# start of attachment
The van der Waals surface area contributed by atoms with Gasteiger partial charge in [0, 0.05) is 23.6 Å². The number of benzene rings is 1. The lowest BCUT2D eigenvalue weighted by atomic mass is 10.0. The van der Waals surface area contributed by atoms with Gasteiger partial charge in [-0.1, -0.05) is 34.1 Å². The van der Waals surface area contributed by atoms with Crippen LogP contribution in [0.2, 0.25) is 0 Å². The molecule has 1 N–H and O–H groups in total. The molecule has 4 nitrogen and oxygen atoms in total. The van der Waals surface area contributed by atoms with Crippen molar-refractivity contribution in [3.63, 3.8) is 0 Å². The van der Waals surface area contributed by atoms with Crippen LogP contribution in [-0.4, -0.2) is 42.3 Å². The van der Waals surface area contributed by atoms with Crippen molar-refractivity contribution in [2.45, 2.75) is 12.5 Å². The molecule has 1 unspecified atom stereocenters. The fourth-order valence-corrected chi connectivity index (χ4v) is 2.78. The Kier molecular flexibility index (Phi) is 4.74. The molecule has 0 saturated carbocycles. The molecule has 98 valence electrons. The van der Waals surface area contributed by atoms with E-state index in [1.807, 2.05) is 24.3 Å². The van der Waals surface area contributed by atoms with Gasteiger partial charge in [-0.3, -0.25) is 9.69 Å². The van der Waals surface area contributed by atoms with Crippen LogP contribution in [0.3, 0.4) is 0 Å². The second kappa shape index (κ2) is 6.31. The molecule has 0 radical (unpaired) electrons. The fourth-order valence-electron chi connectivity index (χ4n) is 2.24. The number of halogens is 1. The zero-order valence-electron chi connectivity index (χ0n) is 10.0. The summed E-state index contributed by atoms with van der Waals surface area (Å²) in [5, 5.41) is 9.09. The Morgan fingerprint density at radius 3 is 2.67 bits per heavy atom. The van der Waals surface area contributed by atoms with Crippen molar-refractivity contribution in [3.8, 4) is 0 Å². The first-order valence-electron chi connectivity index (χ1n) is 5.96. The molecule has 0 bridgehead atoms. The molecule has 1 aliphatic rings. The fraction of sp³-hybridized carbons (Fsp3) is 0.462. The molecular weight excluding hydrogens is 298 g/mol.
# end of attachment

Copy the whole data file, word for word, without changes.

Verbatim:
The van der Waals surface area contributed by atoms with Gasteiger partial charge in [0, 0.05) is 23.6 Å². The number of benzene rings is 1. The lowest BCUT2D eigenvalue weighted by atomic mass is 10.0. The van der Waals surface area contributed by atoms with Gasteiger partial charge in [-0.1, -0.05) is 34.1 Å². The van der Waals surface area contributed by atoms with Crippen LogP contribution in [0.2, 0.25) is 0 Å². The molecule has 1 N–H and O–H groups in total. The molecule has 4 nitrogen and oxygen atoms in total. The van der Waals surface area contributed by atoms with Crippen molar-refractivity contribution in [3.63, 3.8) is 0 Å². The van der Waals surface area contributed by atoms with Crippen LogP contribution in [-0.4, -0.2) is 42.3 Å². The van der Waals surface area contributed by atoms with Crippen molar-refractivity contribution in [2.45, 2.75) is 12.5 Å². The molecule has 1 unspecified atom stereocenters. The fourth-order valence-corrected chi connectivity index (χ4v) is 2.78. The Kier molecular flexibility index (Phi) is 4.74. The molecule has 0 saturated carbocycles. The molecule has 98 valence electrons. The van der Waals surface area contributed by atoms with E-state index in [1.807, 2.05) is 24.3 Å². The van der Waals surface area contributed by atoms with Gasteiger partial charge in [-0.3, -0.25) is 9.69 Å². The van der Waals surface area contributed by atoms with Crippen LogP contribution in [0.3, 0.4) is 0 Å². The second kappa shape index (κ2) is 6.31. The molecule has 0 radical (unpaired) electrons. The fourth-order valence-electron chi connectivity index (χ4n) is 2.24. The number of halogens is 1. The zero-order valence-electron chi connectivity index (χ0n) is 10.0. The summed E-state index contributed by atoms with van der Waals surface area (Å²) in [5, 5.41) is 9.09. The Morgan fingerprint density at radius 3 is 2.67 bits per heavy atom. The van der Waals surface area contributed by atoms with Crippen molar-refractivity contribution in [3.8, 4) is 0 Å². The first-order valence-electron chi connectivity index (χ1n) is 5.96. The molecule has 0 bridgehead atoms. The molecule has 1 aliphatic rings. The fraction of sp³-hybridized carbons (Fsp3) is 0.462. The molecular weight excluding hydrogens is 298 g/mol.